Beijing

Chinese luxury brands on the rise

Isaac Mostovicz writes that Chinese consumers are driving a surge in home-grown luxury brands...

As I discussed in a previous post, Beijing recently banned advertising in the capital that promotes hedonism or used the word luxury. However, according to a report by Reuters yesterday, this doesn’t appear to have affected a surge in home-grown luxury brands, thought to be driven by a desire from Chinese consumers to seek out goods that emphasise their culture.

Western luxury brands have on the whole experienced strong sales from the Chinese market in recent years, with consumers buying into the perceived heritage and exclusivity that the brands represent. However, with China expected to be the world’s biggest luxury market within five years, Chinese culture and preference cannot be ignored. More than 100 second-tier cities have populations with more than 1 million people and consumers in these cities have both the buying power of their tier-one peers and an interest in luxury brands, according to a report by PricewaterhouseCoopers.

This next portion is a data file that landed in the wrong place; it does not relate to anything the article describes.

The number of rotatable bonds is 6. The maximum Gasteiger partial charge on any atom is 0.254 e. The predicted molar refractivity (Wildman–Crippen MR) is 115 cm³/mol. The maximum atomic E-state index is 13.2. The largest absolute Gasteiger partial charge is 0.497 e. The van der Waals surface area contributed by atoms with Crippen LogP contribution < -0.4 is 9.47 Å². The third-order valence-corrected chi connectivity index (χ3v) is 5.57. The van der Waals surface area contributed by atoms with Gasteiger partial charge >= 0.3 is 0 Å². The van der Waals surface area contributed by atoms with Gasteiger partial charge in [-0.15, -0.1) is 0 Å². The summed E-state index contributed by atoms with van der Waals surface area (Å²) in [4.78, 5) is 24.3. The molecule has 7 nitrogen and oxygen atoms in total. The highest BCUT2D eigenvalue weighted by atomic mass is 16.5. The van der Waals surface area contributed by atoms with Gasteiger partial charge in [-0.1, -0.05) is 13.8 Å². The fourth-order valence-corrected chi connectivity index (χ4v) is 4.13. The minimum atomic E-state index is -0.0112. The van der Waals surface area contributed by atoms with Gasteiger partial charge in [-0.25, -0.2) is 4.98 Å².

Hermes last year launched its China-focused label Shang Xia, and the trend is set to continue.

That’s not to say sales of Western luxury brands in China will decline, according to Reuters, Sunny Wong, managing director of Hong Kong-based Trinity Ltd, said: “Luxury means heritage and it takes generations to build heritage. The Chinese customers want heritage brands — they want the story, they want the history.” It seems Wong is referring to Lambda personality types, who are likely to make choices based on how it will help them stand out, and how a decision benchmarks them against others. Western luxury brands are still very much a status symbol in China.

While focus for Western brands has traditionally revolved around marketing, now it is turning to the products themselves, presenting a new challenge for Western luxury brands.

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